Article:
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Association Between Supply Chain Glitches and Operating Performance

  • Kevin B. Hendricks


    (Richard Ivey School of Business, The University of Western Ontario, London, Ontario N6A 3K7, Canada)

  • Vinod R. Singhal


    (College of Management, Georgia Institute of Technology, Atlanta, Georgia 30332)

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    This paper empirically documents the association between supply chain glitches and operating performance. The results are based on a sample of 885 glitches announced by publicly traded firms. Changes in various operating performance metrics for the sample firms are compared against a sample of control firms of similar size and from similar industries. In the year leading up to the announcement, the control-adjusted mean percent changes in operating income, return on sales, and return on assets for the sample firms are -107%, -114%, and -92%, respectively. During this same period, the control-adjusted changes in the level of return on sales and return on assets are -13.78% and -2.32%, respectively. Relative to controls, firms that experience glitches report on average 6.92% lower sales growth, 10.66% higher growth in cost, and 13.88% higher growth in inventories. More importantly, firms do not quickly recover from the negative economic consequences of glitches. During the two-year time period after the glitch announcement, operating income, sales, total costs, and inventories do not improve. We also find that it does not matter who caused the glitch, what the reason was for the glitch, or what industry a firm belongs to---glitches are associated with negative operating performance across the board.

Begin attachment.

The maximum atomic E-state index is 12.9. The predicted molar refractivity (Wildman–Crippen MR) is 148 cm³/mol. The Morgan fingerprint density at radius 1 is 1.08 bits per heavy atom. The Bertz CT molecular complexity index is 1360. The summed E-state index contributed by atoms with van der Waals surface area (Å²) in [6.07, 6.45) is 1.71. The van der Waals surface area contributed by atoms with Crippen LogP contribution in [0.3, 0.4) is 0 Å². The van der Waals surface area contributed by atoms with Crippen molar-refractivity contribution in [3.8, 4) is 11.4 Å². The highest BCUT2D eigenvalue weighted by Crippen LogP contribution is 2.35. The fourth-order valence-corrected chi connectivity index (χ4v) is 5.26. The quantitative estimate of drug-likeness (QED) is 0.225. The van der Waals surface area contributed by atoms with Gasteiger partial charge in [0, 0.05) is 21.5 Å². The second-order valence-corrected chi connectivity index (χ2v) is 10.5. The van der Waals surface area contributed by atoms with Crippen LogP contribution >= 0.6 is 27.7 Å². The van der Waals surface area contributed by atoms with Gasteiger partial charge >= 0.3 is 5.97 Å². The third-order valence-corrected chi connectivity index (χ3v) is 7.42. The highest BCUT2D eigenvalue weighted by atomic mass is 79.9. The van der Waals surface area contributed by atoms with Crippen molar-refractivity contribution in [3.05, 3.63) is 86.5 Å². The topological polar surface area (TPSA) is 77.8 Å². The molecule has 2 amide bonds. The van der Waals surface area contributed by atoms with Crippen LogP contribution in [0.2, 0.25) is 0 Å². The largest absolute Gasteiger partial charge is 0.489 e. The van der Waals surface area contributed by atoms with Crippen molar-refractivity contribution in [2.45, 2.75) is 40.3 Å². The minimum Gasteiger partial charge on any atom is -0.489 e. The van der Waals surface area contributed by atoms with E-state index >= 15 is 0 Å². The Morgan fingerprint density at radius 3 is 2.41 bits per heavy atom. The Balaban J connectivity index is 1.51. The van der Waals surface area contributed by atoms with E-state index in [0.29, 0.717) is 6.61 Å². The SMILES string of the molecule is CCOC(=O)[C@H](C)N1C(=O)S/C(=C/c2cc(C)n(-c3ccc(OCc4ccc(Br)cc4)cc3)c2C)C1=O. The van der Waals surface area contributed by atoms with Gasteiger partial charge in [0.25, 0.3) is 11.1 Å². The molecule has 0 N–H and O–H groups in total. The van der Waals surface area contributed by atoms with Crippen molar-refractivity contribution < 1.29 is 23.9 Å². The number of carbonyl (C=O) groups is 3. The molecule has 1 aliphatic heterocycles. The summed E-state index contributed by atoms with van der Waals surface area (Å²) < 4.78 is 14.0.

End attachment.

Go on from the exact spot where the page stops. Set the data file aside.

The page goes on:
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    Article provided by INFORMS in its journal Management Science.

    Volume (Year): 51 (2005)
    Issue (Month): 5 (May)
    Pages: 695-711

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    Handle: RePEc:inm:ormnsc:v:51:y:2005:i:5:p:695-711
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